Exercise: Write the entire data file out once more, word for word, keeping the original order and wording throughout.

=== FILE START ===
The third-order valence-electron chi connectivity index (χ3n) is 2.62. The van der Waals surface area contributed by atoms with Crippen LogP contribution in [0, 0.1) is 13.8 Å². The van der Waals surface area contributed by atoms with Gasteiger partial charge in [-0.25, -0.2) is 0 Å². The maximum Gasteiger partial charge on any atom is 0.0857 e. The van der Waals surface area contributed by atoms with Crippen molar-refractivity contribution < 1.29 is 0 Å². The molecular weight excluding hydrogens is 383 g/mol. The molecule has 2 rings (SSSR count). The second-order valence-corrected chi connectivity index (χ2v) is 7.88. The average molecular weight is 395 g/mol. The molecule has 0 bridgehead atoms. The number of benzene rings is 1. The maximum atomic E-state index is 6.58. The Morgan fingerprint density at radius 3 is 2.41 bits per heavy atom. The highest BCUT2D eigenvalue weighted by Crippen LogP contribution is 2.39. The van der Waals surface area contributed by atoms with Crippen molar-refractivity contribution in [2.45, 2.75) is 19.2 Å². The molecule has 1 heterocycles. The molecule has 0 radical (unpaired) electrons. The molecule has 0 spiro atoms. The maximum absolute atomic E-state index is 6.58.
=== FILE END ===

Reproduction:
The third-order valence-electron chi connectivity index (χ3n) is 2.62. The van der Waals surface area contributed by atoms with Crippen LogP contribution in [0, 0.1) is 13.8 Å². The van der Waals surface area contributed by atoms with Gasteiger partial charge in [-0.25, -0.2) is 0 Å². The maximum Gasteiger partial charge on any atom is 0.0857 e. The van der Waals surface area contributed by atoms with Crippen molar-refractivity contribution < 1.29 is 0 Å². The molecular weight excluding hydrogens is 383 g/mol. The molecule has 2 rings (SSSR count). The second-order valence-corrected chi connectivity index (χ2v) is 7.88. The average molecular weight is 395 g/mol. The molecule has 0 bridgehead atoms. The number of benzene rings is 1. The maximum atomic E-state index is 6.58. The Morgan fingerprint density at radius 3 is 2.41 bits per heavy atom. The highest BCUT2D eigenvalue weighted by Crippen LogP contribution is 2.39. The van der Waals surface area contributed by atoms with Crippen molar-refractivity contribution in [2.45, 2.75) is 19.2 Å². The molecule has 1 heterocycles. The molecule has 0 radical (unpaired) electrons. The molecule has 0 spiro atoms. The maximum absolute atomic E-state index is 6.58.